Rookery’s Retro Review: Double Dragon (Arcade)


Overall Score: 5 (of 5), cooperative beat ’em up worth every quarter.

Story: In a city that’s not Mr. Rogers’ Neighborhood, a street gang approaches a girl, punches her square in the gut, then carries her off.

aDD3What?  That’s pretty screwed up!  Fortunately, our heroes emerge too late to do much about it from a garage named Matin, which is French for “morning”.  That makes about as much sense as the door next to it with the sign “English Tear”. This bizarre workplace or residence aside, the two players are on a mission to beat up every bad guy between them and the girl unjustly jabbed in the celiac plexus.

Playable brothers Billy Lee “Hammer” and Jimmy “Spike” can jump, kick, punch, jump-kick and grab to unleash a torrent of other moves including throwing their opponents.  Enemies come in waves and with weapons of all sorts, so fighting fair is clearly out of the question.  The good news is, players can pick up these weapons to use them against their enemies.  Care must be taken however, as players can accidently (or intentionally?) hit each other instead of the bad guys.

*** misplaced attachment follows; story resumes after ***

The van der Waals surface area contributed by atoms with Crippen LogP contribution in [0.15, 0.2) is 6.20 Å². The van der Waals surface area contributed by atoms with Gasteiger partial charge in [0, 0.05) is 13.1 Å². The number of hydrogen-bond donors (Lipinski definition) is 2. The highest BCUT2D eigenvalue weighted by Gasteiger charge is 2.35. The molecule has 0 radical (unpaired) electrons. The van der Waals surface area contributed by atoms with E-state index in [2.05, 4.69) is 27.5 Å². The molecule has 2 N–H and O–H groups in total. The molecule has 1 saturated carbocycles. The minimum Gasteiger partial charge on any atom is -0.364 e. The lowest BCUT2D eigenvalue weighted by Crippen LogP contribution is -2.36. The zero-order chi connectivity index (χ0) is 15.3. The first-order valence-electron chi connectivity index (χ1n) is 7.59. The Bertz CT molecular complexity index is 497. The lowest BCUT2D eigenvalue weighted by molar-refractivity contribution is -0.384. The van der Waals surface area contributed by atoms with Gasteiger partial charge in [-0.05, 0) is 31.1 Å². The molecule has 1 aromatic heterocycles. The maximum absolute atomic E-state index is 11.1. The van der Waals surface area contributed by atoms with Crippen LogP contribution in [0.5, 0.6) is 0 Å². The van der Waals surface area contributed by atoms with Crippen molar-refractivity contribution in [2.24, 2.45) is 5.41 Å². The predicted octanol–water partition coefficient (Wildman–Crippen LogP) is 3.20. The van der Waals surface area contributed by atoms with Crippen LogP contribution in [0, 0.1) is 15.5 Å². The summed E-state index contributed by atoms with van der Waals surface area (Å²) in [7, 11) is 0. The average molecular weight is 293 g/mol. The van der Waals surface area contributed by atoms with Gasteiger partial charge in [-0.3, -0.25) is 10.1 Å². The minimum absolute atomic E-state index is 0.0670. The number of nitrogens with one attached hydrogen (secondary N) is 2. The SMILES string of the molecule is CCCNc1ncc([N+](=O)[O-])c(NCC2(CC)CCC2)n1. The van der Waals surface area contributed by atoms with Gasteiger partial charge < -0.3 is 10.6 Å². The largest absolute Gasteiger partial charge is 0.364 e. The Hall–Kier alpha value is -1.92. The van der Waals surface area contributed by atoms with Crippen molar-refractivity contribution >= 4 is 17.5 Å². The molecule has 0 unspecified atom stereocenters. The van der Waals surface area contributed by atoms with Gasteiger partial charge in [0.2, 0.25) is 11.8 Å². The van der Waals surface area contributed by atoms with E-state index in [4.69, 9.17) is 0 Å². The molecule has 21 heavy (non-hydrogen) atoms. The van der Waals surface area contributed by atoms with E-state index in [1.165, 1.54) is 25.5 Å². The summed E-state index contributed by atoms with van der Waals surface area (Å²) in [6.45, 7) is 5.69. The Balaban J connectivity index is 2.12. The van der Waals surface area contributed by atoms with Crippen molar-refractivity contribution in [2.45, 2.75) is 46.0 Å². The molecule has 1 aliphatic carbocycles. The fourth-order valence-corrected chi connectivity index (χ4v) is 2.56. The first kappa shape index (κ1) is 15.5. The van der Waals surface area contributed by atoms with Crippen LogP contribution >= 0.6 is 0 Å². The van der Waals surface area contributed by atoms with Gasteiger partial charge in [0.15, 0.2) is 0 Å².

aDD2Although this isn’t the first or last of this sort of game, it did have quite a lasting appeal with the innovatively easy gameplay that causes the gamer to focus more on the knock-down drag-out fun rather than too much focus on manipulating complex controls or tons of buttons.  There are big guys to fight and tricky enemies as well, but what really makes this game memorable is perhaps one of the best two-player endings of any arcade game.

Highlights: Responsive controls, easy to play, lot of fist/kick action with various combos.

Lowlights: Enemy swarms seem overwhelming at times or capable of beyond-human speed/manuevers, occasionally a bit of lag from more going on the screen than can be processed by the machine, a single flat objective of beating up bad guys until the end.

Similar Style Games: X-Men (Arcade), Teenage Mutant Ninja Turtles (Arcade), Battletoads, Streets of Rage

Final Thought: A necessary staple for new cooperative gamers or fans of classic arcade action.